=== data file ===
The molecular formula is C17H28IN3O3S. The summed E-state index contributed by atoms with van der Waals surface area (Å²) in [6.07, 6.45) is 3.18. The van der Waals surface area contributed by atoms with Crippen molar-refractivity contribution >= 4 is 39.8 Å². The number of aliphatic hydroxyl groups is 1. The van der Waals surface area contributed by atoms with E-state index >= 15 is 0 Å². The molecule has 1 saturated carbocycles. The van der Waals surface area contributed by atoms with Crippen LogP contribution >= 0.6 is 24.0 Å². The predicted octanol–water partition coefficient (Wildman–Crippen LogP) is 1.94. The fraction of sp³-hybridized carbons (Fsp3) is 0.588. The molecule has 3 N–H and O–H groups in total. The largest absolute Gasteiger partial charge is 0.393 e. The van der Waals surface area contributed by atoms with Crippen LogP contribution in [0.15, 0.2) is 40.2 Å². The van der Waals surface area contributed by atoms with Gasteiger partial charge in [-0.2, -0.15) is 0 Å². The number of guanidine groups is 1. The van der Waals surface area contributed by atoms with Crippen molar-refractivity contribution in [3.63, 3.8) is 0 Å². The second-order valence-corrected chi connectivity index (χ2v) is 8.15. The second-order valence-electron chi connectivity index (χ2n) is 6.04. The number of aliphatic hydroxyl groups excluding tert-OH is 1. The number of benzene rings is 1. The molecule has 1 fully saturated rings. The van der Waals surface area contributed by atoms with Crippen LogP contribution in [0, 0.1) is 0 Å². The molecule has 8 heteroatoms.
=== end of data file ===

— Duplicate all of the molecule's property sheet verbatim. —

The molecular formula is C17H28IN3O3S. The summed E-state index contributed by atoms with van der Waals surface area (Å²) in [6.07, 6.45) is 3.18. The van der Waals surface area contributed by atoms with Crippen molar-refractivity contribution >= 4 is 39.8 Å². The number of aliphatic hydroxyl groups is 1. The van der Waals surface area contributed by atoms with E-state index >= 15 is 0 Å². The molecule has 1 saturated carbocycles. The van der Waals surface area contributed by atoms with Crippen LogP contribution >= 0.6 is 24.0 Å². The predicted octanol–water partition coefficient (Wildman–Crippen LogP) is 1.94. The fraction of sp³-hybridized carbons (Fsp3) is 0.588. The molecule has 3 N–H and O–H groups in total. The largest absolute Gasteiger partial charge is 0.393 e. The van der Waals surface area contributed by atoms with Crippen LogP contribution in [0.15, 0.2) is 40.2 Å². The van der Waals surface area contributed by atoms with Gasteiger partial charge in [-0.2, -0.15) is 0 Å². The number of guanidine groups is 1. The van der Waals surface area contributed by atoms with Crippen molar-refractivity contribution in [3.63, 3.8) is 0 Å². The second-order valence-corrected chi connectivity index (χ2v) is 8.15. The second-order valence-electron chi connectivity index (χ2n) is 6.04. The number of aliphatic hydroxyl groups excluding tert-OH is 1. The number of benzene rings is 1. The molecule has 1 fully saturated rings. The van der Waals surface area contributed by atoms with Crippen LogP contribution in [0, 0.1) is 0 Å². The molecule has 8 heteroatoms.